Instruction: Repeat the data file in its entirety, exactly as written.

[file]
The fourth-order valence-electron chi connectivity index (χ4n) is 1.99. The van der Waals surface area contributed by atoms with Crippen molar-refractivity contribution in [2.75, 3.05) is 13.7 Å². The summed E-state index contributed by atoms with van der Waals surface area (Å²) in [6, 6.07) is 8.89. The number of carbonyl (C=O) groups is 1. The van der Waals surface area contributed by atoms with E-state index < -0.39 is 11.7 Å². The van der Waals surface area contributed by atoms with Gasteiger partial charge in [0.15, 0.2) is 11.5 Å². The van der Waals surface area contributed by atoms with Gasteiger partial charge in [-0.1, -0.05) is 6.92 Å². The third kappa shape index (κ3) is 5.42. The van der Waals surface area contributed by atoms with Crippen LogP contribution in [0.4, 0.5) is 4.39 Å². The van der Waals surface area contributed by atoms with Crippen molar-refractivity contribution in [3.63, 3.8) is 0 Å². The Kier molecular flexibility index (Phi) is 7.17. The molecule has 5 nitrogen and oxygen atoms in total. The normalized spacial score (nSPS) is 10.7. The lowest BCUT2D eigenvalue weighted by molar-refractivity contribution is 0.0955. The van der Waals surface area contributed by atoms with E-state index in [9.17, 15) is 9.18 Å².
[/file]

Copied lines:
The fourth-order valence-electron chi connectivity index (χ4n) is 1.99. The van der Waals surface area contributed by atoms with Crippen molar-refractivity contribution in [2.75, 3.05) is 13.7 Å². The summed E-state index contributed by atoms with van der Waals surface area (Å²) in [6, 6.07) is 8.89. The number of carbonyl (C=O) groups is 1. The van der Waals surface area contributed by atoms with E-state index < -0.39 is 11.7 Å². The van der Waals surface area contributed by atoms with Gasteiger partial charge in [0.15, 0.2) is 11.5 Å². The van der Waals surface area contributed by atoms with Gasteiger partial charge in [-0.1, -0.05) is 6.92 Å². The third kappa shape index (κ3) is 5.42. The van der Waals surface area contributed by atoms with Crippen LogP contribution in [0.4, 0.5) is 4.39 Å². The van der Waals surface area contributed by atoms with Crippen molar-refractivity contribution in [3.63, 3.8) is 0 Å². The Kier molecular flexibility index (Phi) is 7.17. The molecule has 5 nitrogen and oxygen atoms in total. The normalized spacial score (nSPS) is 10.7. The lowest BCUT2D eigenvalue weighted by molar-refractivity contribution is 0.0955. The van der Waals surface area contributed by atoms with E-state index in [9.17, 15) is 9.18 Å².